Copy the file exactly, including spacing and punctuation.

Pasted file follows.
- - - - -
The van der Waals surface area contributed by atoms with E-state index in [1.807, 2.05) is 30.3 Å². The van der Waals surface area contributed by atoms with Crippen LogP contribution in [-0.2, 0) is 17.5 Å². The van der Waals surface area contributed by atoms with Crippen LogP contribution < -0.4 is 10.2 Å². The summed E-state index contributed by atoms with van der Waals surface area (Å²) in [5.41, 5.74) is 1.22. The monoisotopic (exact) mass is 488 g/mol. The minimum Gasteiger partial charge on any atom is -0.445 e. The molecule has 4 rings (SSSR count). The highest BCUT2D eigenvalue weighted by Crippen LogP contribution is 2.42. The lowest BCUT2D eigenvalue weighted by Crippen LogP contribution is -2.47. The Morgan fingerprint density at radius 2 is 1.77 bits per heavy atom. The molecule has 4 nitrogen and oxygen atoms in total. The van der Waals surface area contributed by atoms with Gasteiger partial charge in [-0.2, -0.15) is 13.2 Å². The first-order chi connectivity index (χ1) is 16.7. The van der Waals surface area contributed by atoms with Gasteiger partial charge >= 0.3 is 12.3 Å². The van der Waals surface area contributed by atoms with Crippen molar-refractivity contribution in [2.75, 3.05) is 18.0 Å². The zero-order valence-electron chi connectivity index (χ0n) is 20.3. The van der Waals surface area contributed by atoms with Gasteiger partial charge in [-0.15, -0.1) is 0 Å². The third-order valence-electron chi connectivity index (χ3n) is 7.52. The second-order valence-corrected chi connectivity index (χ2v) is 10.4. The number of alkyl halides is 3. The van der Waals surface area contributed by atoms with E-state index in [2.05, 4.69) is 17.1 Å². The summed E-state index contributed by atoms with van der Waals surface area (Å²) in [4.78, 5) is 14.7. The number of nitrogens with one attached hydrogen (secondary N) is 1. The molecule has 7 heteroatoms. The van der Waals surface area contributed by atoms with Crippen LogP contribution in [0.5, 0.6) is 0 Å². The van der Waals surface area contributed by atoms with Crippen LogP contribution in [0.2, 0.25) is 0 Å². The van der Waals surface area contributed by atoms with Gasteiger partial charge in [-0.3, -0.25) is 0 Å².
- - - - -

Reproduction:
The van der Waals surface area contributed by atoms with E-state index in [1.807, 2.05) is 30.3 Å². The van der Waals surface area contributed by atoms with Crippen LogP contribution in [-0.2, 0) is 17.5 Å². The van der Waals surface area contributed by atoms with Crippen LogP contribution < -0.4 is 10.2 Å². The summed E-state index contributed by atoms with van der Waals surface area (Å²) in [5.41, 5.74) is 1.22. The monoisotopic (exact) mass is 488 g/mol. The minimum Gasteiger partial charge on any atom is -0.445 e. The molecule has 4 rings (SSSR count). The highest BCUT2D eigenvalue weighted by Crippen LogP contribution is 2.42. The lowest BCUT2D eigenvalue weighted by Crippen LogP contribution is -2.47. The Morgan fingerprint density at radius 2 is 1.77 bits per heavy atom. The molecule has 4 nitrogen and oxygen atoms in total. The van der Waals surface area contributed by atoms with Gasteiger partial charge in [-0.2, -0.15) is 13.2 Å². The first-order chi connectivity index (χ1) is 16.7. The van der Waals surface area contributed by atoms with Gasteiger partial charge >= 0.3 is 12.3 Å². The van der Waals surface area contributed by atoms with Crippen molar-refractivity contribution in [2.75, 3.05) is 18.0 Å². The zero-order valence-electron chi connectivity index (χ0n) is 20.3. The van der Waals surface area contributed by atoms with Gasteiger partial charge in [-0.15, -0.1) is 0 Å². The third-order valence-electron chi connectivity index (χ3n) is 7.52. The second-order valence-corrected chi connectivity index (χ2v) is 10.4. The number of alkyl halides is 3. The van der Waals surface area contributed by atoms with E-state index in [2.05, 4.69) is 17.1 Å². The summed E-state index contributed by atoms with van der Waals surface area (Å²) in [4.78, 5) is 14.7. The number of nitrogens with one attached hydrogen (secondary N) is 1. The molecule has 7 heteroatoms. The van der Waals surface area contributed by atoms with Crippen LogP contribution in [0.5, 0.6) is 0 Å². The van der Waals surface area contributed by atoms with Crippen LogP contribution in [0.2, 0.25) is 0 Å². The van der Waals surface area contributed by atoms with Gasteiger partial charge in [-0.3, -0.25) is 0 Å².